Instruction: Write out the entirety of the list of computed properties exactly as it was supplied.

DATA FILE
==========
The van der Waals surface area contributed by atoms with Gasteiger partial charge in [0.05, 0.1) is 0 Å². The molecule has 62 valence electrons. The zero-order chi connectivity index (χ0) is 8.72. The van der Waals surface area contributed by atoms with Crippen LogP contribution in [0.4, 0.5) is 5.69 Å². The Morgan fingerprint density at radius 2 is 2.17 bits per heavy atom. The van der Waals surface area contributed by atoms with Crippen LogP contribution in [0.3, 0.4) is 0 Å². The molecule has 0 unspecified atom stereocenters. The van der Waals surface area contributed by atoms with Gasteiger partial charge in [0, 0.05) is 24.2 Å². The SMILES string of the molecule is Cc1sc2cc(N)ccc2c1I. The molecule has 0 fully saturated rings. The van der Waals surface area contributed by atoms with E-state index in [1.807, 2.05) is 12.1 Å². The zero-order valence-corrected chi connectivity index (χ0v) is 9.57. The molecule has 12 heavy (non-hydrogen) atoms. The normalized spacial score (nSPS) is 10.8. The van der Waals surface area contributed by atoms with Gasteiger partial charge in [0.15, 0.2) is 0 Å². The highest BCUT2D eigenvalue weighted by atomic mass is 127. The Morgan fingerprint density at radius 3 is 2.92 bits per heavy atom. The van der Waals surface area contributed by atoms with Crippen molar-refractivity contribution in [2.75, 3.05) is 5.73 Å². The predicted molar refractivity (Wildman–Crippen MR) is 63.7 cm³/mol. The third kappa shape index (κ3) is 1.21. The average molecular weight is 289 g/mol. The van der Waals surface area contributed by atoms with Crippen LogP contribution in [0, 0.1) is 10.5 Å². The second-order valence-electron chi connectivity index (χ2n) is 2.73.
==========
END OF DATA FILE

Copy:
The van der Waals surface area contributed by atoms with Gasteiger partial charge in [0.05, 0.1) is 0 Å². The molecule has 62 valence electrons. The zero-order chi connectivity index (χ0) is 8.72. The van der Waals surface area contributed by atoms with Crippen LogP contribution in [0.4, 0.5) is 5.69 Å². The Morgan fingerprint density at radius 2 is 2.17 bits per heavy atom. The van der Waals surface area contributed by atoms with Crippen LogP contribution in [0.3, 0.4) is 0 Å². The molecule has 0 unspecified atom stereocenters. The van der Waals surface area contributed by atoms with Gasteiger partial charge in [0, 0.05) is 24.2 Å². The SMILES string of the molecule is Cc1sc2cc(N)ccc2c1I. The molecule has 0 fully saturated rings. The van der Waals surface area contributed by atoms with E-state index in [1.807, 2.05) is 12.1 Å². The zero-order valence-corrected chi connectivity index (χ0v) is 9.57. The molecule has 12 heavy (non-hydrogen) atoms. The normalized spacial score (nSPS) is 10.8. The van der Waals surface area contributed by atoms with Gasteiger partial charge in [0.15, 0.2) is 0 Å². The highest BCUT2D eigenvalue weighted by atomic mass is 127. The Morgan fingerprint density at radius 3 is 2.92 bits per heavy atom. The van der Waals surface area contributed by atoms with Crippen molar-refractivity contribution in [2.75, 3.05) is 5.73 Å². The predicted molar refractivity (Wildman–Crippen MR) is 63.7 cm³/mol. The third kappa shape index (κ3) is 1.21. The average molecular weight is 289 g/mol. The van der Waals surface area contributed by atoms with Crippen LogP contribution in [0, 0.1) is 10.5 Å². The second-order valence-electron chi connectivity index (χ2n) is 2.73.